Here is the post that was promised a couple of weeks ago when we were talking about the not-so-great estate sale. I bought a whole boatload of 1970’s (so not my favorite decade, as if you didn’t know) craft pamphlets and showed you a picture:
Can you imagine having the fantasy fur next to a lit candle? Seems like a recipe for disaster to me. But having the whole shebang go up in flames might be preferable to having fun fur flowers sitting on your coffee table staring back at you.
Flowers not your cup of tea? What about:
Just in case you’re not convinced, here she is in color:
I would rather have two of the rest of these craft projects than one of the Sweet Thing. Heck, the Flaming Swords up in the right-hand corner would be pretty good dusters. In fact, the only legitimate use for these fur flowers might be dusting:
There is a second Fantasy Fur pamphlet for Christmas:
Let’s just ignore the clown; there is enough horror without throwing it into the mix. Since this is the graduation season, can you imagine the face of a high school graduate who received an owl or the graduate pictured on the back page? They would have to be a master of diplomacy to compose a civil thank-you note that didn’t convey their intention to get rid of it ASAP! The only thing that would make a ribbon-craft gift tolerable would be if it were stuffed with chocolate, or money as a second choice. Thankfully, ribbon crafts don’t appear to be too durable, since we rarely see one in decent shape at garage sales or thrift stores. Otherwise we might be photographing these every week:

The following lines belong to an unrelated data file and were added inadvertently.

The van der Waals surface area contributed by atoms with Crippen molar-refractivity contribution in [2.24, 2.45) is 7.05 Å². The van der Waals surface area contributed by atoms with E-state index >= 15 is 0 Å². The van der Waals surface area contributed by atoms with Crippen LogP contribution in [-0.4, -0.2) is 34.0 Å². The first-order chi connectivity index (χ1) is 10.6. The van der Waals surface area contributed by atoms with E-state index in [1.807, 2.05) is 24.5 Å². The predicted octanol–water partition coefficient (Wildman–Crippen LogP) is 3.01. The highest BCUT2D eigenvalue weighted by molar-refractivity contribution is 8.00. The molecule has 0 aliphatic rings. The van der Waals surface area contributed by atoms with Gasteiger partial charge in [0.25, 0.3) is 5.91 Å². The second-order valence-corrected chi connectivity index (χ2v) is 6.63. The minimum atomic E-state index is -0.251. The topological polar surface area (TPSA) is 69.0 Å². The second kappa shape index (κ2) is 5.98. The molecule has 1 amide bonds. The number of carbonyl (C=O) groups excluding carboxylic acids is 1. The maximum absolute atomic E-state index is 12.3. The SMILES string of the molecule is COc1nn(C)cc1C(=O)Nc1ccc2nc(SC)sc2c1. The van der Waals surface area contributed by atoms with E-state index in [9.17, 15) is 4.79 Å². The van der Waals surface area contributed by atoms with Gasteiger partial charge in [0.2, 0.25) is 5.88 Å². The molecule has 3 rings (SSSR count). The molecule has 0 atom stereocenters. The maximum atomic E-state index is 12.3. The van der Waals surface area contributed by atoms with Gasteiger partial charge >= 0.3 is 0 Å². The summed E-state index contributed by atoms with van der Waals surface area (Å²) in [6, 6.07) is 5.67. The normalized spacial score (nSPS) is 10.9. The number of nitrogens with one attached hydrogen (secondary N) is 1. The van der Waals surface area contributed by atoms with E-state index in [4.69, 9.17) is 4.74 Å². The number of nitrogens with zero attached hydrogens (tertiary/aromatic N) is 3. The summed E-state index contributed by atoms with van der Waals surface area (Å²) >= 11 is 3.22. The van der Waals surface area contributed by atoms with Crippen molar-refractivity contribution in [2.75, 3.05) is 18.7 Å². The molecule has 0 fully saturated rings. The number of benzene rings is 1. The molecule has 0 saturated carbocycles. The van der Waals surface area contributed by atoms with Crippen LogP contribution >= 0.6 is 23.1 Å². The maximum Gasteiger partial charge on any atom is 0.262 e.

I’m pretty sure that these crafts would NOT improve with time.
My favorite book (of this group) was so mod, that they had to say it four times:
It’s hard to know where to start with this page:
The plaque in the background is awful, but I’m mesmerized by the expressions on the Claus’ faces. Is Santa giving her the “come hither” look, is he irritated, confused, or plotting her demise? What the heck is Mrs Santa thinking–has she been goosed, did she fart, has she been tippling, or hypnotized? It’s hard to figure out what’s going on with those two, but I think some couple’s counseling may be in order.
Here is a sampler of different mod mod mod mod crafts that are in the booklet:
I’m not too sure that yarn beehives or dolls dressed in long dresses and muffs are the epitome of mod. There need to be wild colors, and that dress had better be a mini to qualify as mod. I’m not sure how the snails even made it in the mix–this is an old lady’s idea of mod! At least they have Twiggy eyelashes!
Again, I’m having trouble discerning the “mod” quality of this fluffy kitty plaque:
I bought this pamphlet solely because of those beaded go-go boots:
I would have been over the moon about those super-cool boots. Reading the directions, I seriously doubt whether I had the patience to make all the flowers and then painstakingly sew the fragile beads to vinyl boots. Even if I did, two of my younger sisters would have “borrowed” them and returned them in less than pristine condition.
I would have loved this jar and used it to keep my treasures together:
There is nothing too heinous in these bead books. You could change up colors and lengths and make it work:
The part of these books that makes me smile are the pictures showing off the finished crafts:
However, the above tableau makes more sense than this picture:
That’s it for the crafts. However, I’m not done since my beloved Sister-in-Law has a submission for the post:
She got this from a great-aunt who had lots of cool and strange things. I think it’s marked “Cechoslovokia” on the bottom; the mark is very faint and blurry. I’m not sure why it’s decorated with delft-appearing windmills, but the kicker has to be the wiener on top! It’s probably is supposed to be something else, but it sure looks like a hot dog to us. The lid lifts off the casserole dish that also has the lip around the bottom. All in all, it’s a mystifying piece. If you know anything about this, please share the knowledge.
Thanks for reading, and as always, show us what you are finding.